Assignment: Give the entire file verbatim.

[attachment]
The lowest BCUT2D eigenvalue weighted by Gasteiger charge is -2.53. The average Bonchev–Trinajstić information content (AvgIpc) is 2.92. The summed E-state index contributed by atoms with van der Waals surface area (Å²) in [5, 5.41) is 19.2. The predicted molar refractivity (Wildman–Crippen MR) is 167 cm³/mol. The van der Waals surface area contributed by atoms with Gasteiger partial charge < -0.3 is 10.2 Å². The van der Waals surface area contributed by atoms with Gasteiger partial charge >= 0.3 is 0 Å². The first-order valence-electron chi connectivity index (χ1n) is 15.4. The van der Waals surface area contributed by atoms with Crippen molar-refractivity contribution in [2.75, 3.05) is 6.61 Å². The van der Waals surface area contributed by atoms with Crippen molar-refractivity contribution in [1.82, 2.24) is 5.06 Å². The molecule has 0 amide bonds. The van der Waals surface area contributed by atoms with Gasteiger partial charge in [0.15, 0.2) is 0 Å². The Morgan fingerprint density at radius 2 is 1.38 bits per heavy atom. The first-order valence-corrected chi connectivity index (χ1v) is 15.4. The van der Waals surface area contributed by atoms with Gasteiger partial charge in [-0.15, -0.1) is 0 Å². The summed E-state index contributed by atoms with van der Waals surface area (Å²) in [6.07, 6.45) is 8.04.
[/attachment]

The lowest BCUT2D eigenvalue weighted by Gasteiger charge is -2.53. The average Bonchev–Trinajstić information content (AvgIpc) is 2.92. The summed E-state index contributed by atoms with van der Waals surface area (Å²) in [5, 5.41) is 19.2. The predicted molar refractivity (Wildman–Crippen MR) is 167 cm³/mol. The van der Waals surface area contributed by atoms with Gasteiger partial charge < -0.3 is 10.2 Å². The van der Waals surface area contributed by atoms with Gasteiger partial charge >= 0.3 is 0 Å². The first-order valence-electron chi connectivity index (χ1n) is 15.4. The van der Waals surface area contributed by atoms with Crippen molar-refractivity contribution in [2.75, 3.05) is 6.61 Å². The van der Waals surface area contributed by atoms with Crippen molar-refractivity contribution in [1.82, 2.24) is 5.06 Å². The molecule has 0 amide bonds. The van der Waals surface area contributed by atoms with Gasteiger partial charge in [0.15, 0.2) is 0 Å². The Morgan fingerprint density at radius 2 is 1.38 bits per heavy atom. The first-order valence-corrected chi connectivity index (χ1v) is 15.4. The van der Waals surface area contributed by atoms with Gasteiger partial charge in [-0.15, -0.1) is 0 Å². The summed E-state index contributed by atoms with van der Waals surface area (Å²) in [6.07, 6.45) is 8.04.